Lao She’s Teahouse:
Commitment to Social Visions Lead to Funerals in Corrupt States
Lao She’s play Teahouse portrays the impact of three historical periods on the lives of the frequent guests of a traditional Chinese Tea House, called Yu Tai Tea House. The historical periods include the Qing Dynasty where the Manchus ruled China; the Republic of China (1912-1949); and the post world War II period of the Kuomintang’s cruel government in Beijing after the victory of the War of Resistance against Japan. Without a plot to unify his play, Lao She achieves continuity through characters and a single location that endures even as history moves on. The play hosts more than 60 characters, reflecting a variety of the personages peopling the historical periods. Three characters endure throughout the play and age with the change in governments, the teahouse manager Wang Lifa, the patriotic Manchu Fourth Elder Chang, and the industrialist Qin Zhongyi. Despite the world crumbling around them, and the corrupt government officials impinging upon their presence in the teahouse, these three characters remain committed to their visions of society and their faith that their way will lead to a better world. Their fate, like the fate of the three periods of history, is reflected in the funeral, which serves as a climax in the play.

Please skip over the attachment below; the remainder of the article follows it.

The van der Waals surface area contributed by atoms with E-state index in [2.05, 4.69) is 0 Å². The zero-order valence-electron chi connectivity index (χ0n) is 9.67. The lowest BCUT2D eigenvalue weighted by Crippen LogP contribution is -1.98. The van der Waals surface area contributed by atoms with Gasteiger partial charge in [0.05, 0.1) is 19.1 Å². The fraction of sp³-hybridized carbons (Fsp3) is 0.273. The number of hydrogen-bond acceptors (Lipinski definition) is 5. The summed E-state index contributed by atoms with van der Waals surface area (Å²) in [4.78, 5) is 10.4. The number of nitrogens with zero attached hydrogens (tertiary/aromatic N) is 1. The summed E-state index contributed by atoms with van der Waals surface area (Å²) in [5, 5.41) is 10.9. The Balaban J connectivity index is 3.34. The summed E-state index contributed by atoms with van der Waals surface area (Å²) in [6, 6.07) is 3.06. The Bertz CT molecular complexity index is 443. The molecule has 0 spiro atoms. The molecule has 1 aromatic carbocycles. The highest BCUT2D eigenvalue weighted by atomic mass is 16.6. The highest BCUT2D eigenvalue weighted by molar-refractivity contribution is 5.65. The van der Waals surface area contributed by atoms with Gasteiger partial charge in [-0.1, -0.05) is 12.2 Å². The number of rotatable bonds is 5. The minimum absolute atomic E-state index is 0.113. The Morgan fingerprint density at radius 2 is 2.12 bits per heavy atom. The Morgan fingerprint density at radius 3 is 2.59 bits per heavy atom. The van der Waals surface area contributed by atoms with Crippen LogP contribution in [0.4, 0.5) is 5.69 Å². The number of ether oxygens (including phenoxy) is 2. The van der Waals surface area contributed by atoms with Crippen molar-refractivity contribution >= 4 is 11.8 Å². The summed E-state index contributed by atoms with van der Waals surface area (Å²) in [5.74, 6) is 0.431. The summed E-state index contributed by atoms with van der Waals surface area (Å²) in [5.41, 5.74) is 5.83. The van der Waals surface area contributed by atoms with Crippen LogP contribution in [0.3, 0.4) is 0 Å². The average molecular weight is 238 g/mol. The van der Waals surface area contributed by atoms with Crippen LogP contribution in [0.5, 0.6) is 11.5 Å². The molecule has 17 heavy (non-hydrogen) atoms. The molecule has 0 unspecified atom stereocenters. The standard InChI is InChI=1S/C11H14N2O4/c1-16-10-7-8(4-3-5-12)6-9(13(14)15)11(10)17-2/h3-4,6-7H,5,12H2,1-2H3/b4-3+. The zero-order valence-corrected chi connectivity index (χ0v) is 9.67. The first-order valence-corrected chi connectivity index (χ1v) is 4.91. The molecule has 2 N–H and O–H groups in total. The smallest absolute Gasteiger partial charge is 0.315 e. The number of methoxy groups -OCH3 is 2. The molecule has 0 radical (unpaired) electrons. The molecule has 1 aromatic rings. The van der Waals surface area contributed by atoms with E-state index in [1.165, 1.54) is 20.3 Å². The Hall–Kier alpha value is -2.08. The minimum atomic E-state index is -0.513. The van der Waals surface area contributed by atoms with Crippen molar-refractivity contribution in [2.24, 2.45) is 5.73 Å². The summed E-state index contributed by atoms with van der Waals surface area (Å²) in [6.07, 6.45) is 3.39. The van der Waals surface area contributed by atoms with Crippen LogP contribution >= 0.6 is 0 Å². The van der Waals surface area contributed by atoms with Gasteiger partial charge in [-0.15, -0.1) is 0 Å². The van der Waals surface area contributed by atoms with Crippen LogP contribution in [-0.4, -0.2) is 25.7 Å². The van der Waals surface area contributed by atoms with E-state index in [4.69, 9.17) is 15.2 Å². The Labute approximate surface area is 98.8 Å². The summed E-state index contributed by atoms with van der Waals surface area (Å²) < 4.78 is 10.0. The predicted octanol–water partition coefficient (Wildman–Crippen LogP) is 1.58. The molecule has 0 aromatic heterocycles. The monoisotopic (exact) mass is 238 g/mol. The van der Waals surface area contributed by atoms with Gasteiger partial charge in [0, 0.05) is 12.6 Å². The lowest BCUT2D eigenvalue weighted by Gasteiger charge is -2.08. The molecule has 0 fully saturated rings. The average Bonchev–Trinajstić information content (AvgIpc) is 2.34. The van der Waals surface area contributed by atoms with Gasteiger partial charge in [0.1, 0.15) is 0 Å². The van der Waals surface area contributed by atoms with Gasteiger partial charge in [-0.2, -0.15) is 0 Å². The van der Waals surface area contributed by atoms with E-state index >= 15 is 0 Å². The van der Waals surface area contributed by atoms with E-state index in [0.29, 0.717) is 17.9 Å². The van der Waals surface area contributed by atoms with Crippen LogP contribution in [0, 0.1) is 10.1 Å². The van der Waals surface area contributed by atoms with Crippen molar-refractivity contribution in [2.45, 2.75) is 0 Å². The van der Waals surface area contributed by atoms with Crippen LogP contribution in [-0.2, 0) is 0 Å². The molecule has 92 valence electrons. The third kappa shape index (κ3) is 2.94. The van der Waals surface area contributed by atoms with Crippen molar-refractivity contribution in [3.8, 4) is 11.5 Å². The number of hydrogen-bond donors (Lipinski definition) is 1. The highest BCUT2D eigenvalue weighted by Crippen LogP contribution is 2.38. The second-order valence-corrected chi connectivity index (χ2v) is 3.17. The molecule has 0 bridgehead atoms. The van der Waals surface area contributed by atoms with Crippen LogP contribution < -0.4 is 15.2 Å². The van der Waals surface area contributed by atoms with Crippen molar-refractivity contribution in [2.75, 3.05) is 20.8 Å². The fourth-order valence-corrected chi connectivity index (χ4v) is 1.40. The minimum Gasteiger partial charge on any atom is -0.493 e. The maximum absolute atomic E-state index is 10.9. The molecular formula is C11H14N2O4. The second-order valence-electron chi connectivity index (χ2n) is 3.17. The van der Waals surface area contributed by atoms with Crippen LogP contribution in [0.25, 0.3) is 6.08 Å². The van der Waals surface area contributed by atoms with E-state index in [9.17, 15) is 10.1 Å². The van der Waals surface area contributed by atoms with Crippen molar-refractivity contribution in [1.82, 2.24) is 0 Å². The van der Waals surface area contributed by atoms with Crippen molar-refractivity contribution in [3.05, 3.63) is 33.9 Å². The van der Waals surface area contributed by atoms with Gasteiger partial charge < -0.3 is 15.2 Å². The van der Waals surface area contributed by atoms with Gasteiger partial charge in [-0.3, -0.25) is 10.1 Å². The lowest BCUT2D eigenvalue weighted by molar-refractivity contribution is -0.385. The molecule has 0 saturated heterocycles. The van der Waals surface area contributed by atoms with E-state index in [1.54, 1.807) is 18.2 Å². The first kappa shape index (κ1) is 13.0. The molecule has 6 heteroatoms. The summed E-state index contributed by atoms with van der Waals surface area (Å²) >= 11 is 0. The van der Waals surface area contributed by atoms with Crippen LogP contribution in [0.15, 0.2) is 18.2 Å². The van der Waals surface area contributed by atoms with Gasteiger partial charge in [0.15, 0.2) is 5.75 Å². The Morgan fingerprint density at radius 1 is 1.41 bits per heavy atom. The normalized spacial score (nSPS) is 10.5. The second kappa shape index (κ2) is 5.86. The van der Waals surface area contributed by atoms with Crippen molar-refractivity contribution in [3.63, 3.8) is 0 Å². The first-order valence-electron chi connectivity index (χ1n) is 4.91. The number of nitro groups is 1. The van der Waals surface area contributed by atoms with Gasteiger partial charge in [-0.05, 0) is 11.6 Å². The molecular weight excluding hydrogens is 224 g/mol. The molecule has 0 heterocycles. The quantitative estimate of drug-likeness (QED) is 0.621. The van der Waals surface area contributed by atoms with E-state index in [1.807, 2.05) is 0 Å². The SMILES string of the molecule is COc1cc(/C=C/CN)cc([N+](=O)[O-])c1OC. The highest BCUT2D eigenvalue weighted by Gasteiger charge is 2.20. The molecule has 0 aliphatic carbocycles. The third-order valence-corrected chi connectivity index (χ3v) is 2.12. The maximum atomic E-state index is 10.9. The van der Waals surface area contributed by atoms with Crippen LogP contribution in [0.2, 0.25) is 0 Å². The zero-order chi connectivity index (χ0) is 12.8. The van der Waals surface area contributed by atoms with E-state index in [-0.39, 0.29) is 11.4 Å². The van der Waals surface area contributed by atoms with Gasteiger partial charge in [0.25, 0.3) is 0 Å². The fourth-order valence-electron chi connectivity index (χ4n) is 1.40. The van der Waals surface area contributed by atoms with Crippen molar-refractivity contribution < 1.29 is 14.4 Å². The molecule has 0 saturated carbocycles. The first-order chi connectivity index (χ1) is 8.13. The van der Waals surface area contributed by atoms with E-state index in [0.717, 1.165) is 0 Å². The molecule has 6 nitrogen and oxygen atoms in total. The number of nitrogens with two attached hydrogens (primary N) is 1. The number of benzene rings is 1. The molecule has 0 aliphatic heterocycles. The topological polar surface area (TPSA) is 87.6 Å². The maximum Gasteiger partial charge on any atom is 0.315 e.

A teahouse is an appropriate place to show the absurdity of the march of history played against the backdrop of a variety of characters because, as Lao She says at the beginning of his play to set the scene: In sum, the teahouse was an important institution of those times, a place where people came to transact business or simply to while away the time. In the teahouses, one could hear the most absurd stories, such as how in a certain place a huge spider had turned into a demon and was then struck by lightning. One could also come in contact with the strangest views; for example, the foreign troops could be prevented from landing by building a...
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